Porgy and Bess, Third-Grade Chorus, 1959
They put on their headrags
at home, humming till burnt cork
(left over from Halloween) spread
from their mothers' long fingers, surrounded
their lips. Then it was safe
once again to open their mouths
and sing I got plenty....
No mule! Twenty
Mule Team Borax! Misery?
A word wagging its tail, under the dinner table,
where they'd fed it whatever
they never wanted.
No rug on this floor!
And more bagels than locks
in their neighborhood, that's
the way to be, kids drifting
into one another's houses
at the first scent
No cars of their own, not yet.
That evening, they sat in back
and rode the train of Good
'N' Plenty, these eight-year-old commuters,
without newspapers, shaking the candy box
until the school they'd never seen
glowing was born again through the windshield,
a new galaxy with a parking lot.
And, as they left those hubcapped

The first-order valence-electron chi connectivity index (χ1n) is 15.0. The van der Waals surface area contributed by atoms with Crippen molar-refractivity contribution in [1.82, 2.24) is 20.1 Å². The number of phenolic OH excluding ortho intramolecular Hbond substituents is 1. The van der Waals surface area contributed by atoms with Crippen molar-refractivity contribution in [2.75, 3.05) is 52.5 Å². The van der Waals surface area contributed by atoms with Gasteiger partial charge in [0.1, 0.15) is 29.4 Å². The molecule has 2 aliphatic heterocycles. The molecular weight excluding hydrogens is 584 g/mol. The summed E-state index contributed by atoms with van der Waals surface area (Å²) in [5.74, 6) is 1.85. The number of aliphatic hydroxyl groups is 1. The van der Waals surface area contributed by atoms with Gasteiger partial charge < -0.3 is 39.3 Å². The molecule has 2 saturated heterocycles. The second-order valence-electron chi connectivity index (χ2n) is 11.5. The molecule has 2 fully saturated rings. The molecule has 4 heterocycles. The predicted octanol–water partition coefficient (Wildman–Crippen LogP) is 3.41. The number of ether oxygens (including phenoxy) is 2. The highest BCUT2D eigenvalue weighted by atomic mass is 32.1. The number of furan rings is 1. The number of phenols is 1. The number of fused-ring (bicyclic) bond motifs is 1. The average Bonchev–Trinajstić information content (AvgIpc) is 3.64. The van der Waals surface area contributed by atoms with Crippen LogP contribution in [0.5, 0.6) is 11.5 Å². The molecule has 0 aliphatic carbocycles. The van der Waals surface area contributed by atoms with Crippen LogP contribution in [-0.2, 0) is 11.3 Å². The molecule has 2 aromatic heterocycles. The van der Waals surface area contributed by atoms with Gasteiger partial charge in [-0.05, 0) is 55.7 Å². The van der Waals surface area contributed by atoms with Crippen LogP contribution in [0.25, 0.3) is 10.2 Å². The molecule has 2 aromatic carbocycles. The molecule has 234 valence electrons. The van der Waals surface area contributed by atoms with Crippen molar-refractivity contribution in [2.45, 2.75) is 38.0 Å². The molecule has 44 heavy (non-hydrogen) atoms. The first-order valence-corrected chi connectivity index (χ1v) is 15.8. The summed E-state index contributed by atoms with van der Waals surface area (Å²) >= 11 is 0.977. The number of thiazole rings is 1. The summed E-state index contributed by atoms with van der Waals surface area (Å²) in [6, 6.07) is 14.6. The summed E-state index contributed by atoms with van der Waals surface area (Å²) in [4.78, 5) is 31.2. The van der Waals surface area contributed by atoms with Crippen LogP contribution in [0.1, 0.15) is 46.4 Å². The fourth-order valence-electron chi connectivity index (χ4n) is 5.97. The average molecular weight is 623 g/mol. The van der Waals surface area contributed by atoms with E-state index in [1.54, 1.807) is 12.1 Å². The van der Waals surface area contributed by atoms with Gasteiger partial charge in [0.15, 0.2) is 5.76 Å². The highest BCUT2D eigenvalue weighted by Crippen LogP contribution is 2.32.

finned rockets, as they dropped
from their parents' hands to run
for the risers waiting inside,
they didn't have to look up, they were
the stars in the Long Island sky, all prized,
What is the sound
of one hand clapping?
The question follows him
into biofeedback, months
of manual training, until
with a single
snap of the wrist, he can produce
the requisite applause, like Superman
at a gay rights parade.
Now he does it whenever
he goes to lectures
on Kryptonite or Chaos Theory
with his arms spread wide over the seats
beautiful as a hummingbird
slam-dunging the sidewalk.
Sometimes people even mistake him
for a poet
with only one name.